Note: This was my weekly opinion column. The theme will be continued in my next.
In his address to the graduating class of Ohio State University on May 5, President Obama sounded the alarm against alarmists.
“Still, you’ll hear voices that incessantly warn of government as nothing more than some separate, sinister entity that’s the root of all our problems even as they do their best to gum up the works; or that tyranny always lurks just around the corner,” Obama said. “You should reject these voices. Because what they suggest is that our brave, creative, unique experiment in self-rule is just a sham with which we can’t be trusted.”
Of course Republicans pounced on this with glee and have been quoting it often, though usually omitting the last sentence.
Obama’s opponents point to the administration’s data mining of American’s phone records by the National Security Agency, hacking reporters emails, harassing Tea Party organizations by the IRS, asserting the right to survey American citizens with drones and kill them in other countries by remote control without trial, conviction or indeed anything but the president’s say-so.
Obama’s defenders counter the NSA activities started long before the present administration and point to rendition of terrorist suspects etc by the Bush administration.
When a Republican administration is in office the country is on the verge of sliding into tyranny, according to Democrats.
And of course, when a Democratic administration is in power the country is on the verge of sliding into tyranny, according to Republicans.
They’re both right.
They’re both right because our country is always on the verge of sliding into tyranny. More likely the soft tyranny of all-intrusive bureaucracy than the hard tyranny of jackboots and rubber truncheons, but tyranny nonetheless.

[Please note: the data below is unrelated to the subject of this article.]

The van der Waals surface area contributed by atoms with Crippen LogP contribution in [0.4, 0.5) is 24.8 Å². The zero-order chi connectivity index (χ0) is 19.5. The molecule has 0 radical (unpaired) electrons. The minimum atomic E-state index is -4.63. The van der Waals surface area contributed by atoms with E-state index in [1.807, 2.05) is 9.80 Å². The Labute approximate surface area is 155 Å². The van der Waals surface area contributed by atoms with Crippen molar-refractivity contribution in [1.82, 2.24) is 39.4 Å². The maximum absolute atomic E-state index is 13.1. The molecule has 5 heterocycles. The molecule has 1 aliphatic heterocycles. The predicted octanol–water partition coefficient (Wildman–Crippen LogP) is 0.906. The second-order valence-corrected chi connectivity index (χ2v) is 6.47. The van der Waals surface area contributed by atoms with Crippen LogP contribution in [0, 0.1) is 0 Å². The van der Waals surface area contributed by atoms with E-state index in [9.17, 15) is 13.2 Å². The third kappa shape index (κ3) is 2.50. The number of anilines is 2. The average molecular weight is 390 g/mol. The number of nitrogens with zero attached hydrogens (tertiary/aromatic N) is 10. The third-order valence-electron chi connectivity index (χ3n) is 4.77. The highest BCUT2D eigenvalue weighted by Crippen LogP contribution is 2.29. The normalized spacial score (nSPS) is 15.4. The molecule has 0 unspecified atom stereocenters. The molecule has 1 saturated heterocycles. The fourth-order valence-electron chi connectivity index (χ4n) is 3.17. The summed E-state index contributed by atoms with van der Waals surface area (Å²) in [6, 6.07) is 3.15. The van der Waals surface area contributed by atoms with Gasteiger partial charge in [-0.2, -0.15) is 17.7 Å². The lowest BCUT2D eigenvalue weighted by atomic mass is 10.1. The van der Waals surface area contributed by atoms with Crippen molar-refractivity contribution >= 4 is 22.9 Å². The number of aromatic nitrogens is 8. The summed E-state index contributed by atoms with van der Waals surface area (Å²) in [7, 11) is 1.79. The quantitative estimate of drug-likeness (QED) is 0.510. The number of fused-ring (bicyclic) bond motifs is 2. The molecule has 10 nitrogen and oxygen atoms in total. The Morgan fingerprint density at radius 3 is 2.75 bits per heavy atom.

Government, as George Washington pointed out, is neither persuasion, reason, nor eloquence. It is force.
“And like fire, it is a dangerous servant and a terrible master.”
To be rendered harmless, an open fire must be carefully tended.
So must government.
“If once the people become inattentive to the public affairs, you and I, and Congress and Assemblies, Judges and Governors, shall all become wolves. It seems to be the law of our general nature, in spite of individual exceptions,” said Thomas Jefferson in a letter to Edward Carrington.
Notice Jefferson didn’t say, “Those no-good so-and-sos will become wolves.” He said, “you and I will become wolves.”
The Founders were well-aware of the weakness of human nature and warned future generations to trust no one with unrestrained power.
“In questions of power, let no more be heard of confidence in man, but bind him down from mischief by the chains of the Constitution,” Jefferson said.
Of course everybody realizes the other guys can’t be trusted with unlimited power. But of course I can be.
“If I were king…”
Well-meaning politicians always seek more power, for the noblest of reasons of course. But the other guy can’t be trusted with it. And in the democratic process power is always changing hands.
But sooner or later it occurs to even the most well-meaning politicians that the way to keep power out of the “wrong hands” – is to do away with the democratic process.
And that’s why we must listen to those voices.